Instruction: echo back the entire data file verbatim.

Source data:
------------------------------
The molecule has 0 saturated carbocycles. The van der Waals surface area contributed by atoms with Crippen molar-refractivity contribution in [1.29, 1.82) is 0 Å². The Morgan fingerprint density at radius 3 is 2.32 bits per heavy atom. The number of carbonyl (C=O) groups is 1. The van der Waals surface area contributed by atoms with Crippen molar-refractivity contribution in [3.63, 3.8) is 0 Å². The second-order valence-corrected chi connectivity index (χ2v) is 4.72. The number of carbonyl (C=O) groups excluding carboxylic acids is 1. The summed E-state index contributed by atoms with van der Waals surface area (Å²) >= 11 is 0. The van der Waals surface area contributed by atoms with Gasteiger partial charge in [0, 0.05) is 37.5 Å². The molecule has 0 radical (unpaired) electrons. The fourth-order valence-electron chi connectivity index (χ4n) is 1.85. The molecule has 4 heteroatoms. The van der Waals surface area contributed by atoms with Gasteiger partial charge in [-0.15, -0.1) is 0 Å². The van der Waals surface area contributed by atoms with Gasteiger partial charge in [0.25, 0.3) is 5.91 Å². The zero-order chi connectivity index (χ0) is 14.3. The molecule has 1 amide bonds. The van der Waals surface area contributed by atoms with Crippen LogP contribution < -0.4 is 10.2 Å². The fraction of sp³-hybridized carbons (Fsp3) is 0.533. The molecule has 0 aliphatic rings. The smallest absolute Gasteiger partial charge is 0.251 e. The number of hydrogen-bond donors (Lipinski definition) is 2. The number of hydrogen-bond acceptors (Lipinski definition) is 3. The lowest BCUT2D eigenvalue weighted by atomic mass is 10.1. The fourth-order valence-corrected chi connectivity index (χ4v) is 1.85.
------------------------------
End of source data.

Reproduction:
The molecule has 0 saturated carbocycles. The van der Waals surface area contributed by atoms with Crippen molar-refractivity contribution in [1.29, 1.82) is 0 Å². The Morgan fingerprint density at radius 3 is 2.32 bits per heavy atom. The number of carbonyl (C=O) groups is 1. The van der Waals surface area contributed by atoms with Crippen molar-refractivity contribution in [3.63, 3.8) is 0 Å². The second-order valence-corrected chi connectivity index (χ2v) is 4.72. The number of carbonyl (C=O) groups excluding carboxylic acids is 1. The summed E-state index contributed by atoms with van der Waals surface area (Å²) >= 11 is 0. The van der Waals surface area contributed by atoms with Gasteiger partial charge in [0, 0.05) is 37.5 Å². The molecule has 0 radical (unpaired) electrons. The fourth-order valence-electron chi connectivity index (χ4n) is 1.85. The molecule has 4 heteroatoms. The van der Waals surface area contributed by atoms with Gasteiger partial charge in [-0.15, -0.1) is 0 Å². The van der Waals surface area contributed by atoms with Gasteiger partial charge in [0.25, 0.3) is 5.91 Å². The zero-order chi connectivity index (χ0) is 14.3. The molecule has 1 amide bonds. The van der Waals surface area contributed by atoms with Crippen LogP contribution < -0.4 is 10.2 Å². The fraction of sp³-hybridized carbons (Fsp3) is 0.533. The molecule has 0 aliphatic rings. The smallest absolute Gasteiger partial charge is 0.251 e. The number of hydrogen-bond donors (Lipinski definition) is 2. The number of hydrogen-bond acceptors (Lipinski definition) is 3. The lowest BCUT2D eigenvalue weighted by atomic mass is 10.1. The fourth-order valence-corrected chi connectivity index (χ4v) is 1.85.